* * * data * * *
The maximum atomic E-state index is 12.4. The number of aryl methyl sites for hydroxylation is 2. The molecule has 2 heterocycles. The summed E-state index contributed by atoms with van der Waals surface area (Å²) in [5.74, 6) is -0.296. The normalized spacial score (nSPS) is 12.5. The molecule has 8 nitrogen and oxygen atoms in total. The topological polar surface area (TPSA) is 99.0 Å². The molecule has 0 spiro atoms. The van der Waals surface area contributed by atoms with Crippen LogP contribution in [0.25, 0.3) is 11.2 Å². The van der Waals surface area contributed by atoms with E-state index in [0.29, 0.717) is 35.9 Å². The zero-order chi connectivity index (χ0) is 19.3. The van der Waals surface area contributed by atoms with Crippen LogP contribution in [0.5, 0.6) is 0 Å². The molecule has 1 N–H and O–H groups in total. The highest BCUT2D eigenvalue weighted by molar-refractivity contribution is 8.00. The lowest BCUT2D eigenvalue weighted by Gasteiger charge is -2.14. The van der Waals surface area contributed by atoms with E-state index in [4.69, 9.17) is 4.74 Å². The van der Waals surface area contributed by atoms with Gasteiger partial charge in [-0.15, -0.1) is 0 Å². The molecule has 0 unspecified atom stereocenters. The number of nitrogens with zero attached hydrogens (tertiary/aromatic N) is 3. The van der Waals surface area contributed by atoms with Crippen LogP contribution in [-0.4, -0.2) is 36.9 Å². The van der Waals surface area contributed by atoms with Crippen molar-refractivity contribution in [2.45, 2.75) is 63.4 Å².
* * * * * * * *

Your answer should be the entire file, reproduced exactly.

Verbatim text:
The maximum atomic E-state index is 12.4. The number of aryl methyl sites for hydroxylation is 2. The molecule has 2 heterocycles. The summed E-state index contributed by atoms with van der Waals surface area (Å²) in [5.74, 6) is -0.296. The normalized spacial score (nSPS) is 12.5. The molecule has 8 nitrogen and oxygen atoms in total. The topological polar surface area (TPSA) is 99.0 Å². The molecule has 0 spiro atoms. The van der Waals surface area contributed by atoms with Crippen LogP contribution in [0.25, 0.3) is 11.2 Å². The van der Waals surface area contributed by atoms with E-state index in [0.29, 0.717) is 35.9 Å². The zero-order chi connectivity index (χ0) is 19.3. The van der Waals surface area contributed by atoms with Crippen LogP contribution in [0.5, 0.6) is 0 Å². The molecule has 1 N–H and O–H groups in total. The highest BCUT2D eigenvalue weighted by molar-refractivity contribution is 8.00. The lowest BCUT2D eigenvalue weighted by Gasteiger charge is -2.14. The van der Waals surface area contributed by atoms with E-state index in [4.69, 9.17) is 4.74 Å². The van der Waals surface area contributed by atoms with Gasteiger partial charge in [-0.15, -0.1) is 0 Å². The molecule has 0 unspecified atom stereocenters. The number of nitrogens with zero attached hydrogens (tertiary/aromatic N) is 3. The van der Waals surface area contributed by atoms with Crippen LogP contribution in [-0.4, -0.2) is 36.9 Å². The van der Waals surface area contributed by atoms with Crippen molar-refractivity contribution in [2.45, 2.75) is 63.4 Å².